1. Plateau United/Police Machine Goal Glut (2013):
“Naija no dey carry last”, abi? Of course, when it comes to anything involving audacious displays of corruption, only a few countries can match the kinds of machinations that can be coughed up by this great West African nation. In 2013, Plateau United Feeders absolutely whitewashed Akurba FC by 79 goals! I mean the full-time scoreline read Plateau United 79-0 Akurba FC. A similar story took place at Police Machine’s stadium, only that theirs read Police Machine 67-0 Babayaro FC. These are some of the most mind-boggling scorelines you’ll ever see in football. Here’s a little backstory; with a spot left to gain promotion to the Nationwide League Division 3, the goal was crystal clear for the two clubs fighting for the spot; better the other’s result. The teams took it into their own hands to come up with one of the craziest solutions ever devised.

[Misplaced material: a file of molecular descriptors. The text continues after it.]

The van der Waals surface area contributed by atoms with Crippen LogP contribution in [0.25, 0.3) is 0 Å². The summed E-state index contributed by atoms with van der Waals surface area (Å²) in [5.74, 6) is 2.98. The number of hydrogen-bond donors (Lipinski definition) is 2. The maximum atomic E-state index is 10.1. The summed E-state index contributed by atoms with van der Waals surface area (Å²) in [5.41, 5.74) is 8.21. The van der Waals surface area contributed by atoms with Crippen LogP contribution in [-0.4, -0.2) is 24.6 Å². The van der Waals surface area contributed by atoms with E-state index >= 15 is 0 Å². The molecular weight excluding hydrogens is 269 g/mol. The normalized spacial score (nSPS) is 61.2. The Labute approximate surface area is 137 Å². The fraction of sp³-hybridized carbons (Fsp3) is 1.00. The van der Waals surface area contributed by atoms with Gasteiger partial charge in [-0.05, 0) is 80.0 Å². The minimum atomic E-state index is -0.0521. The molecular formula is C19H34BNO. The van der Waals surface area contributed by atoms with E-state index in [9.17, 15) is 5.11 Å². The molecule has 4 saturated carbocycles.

79 goals in 90 mins is even ludicrous to consider; it averages a goal per every 68 seconds. It was reported that 72 of those goals were scored in the second half, and also that one player even scored eleven goals while another scored a hattrick of own goals. The Feeders got the promotion since they outscored Police Machine, but it wasn’t for long, as the Nigerian FA, after investigation, slapped life bans on the four clubs involved.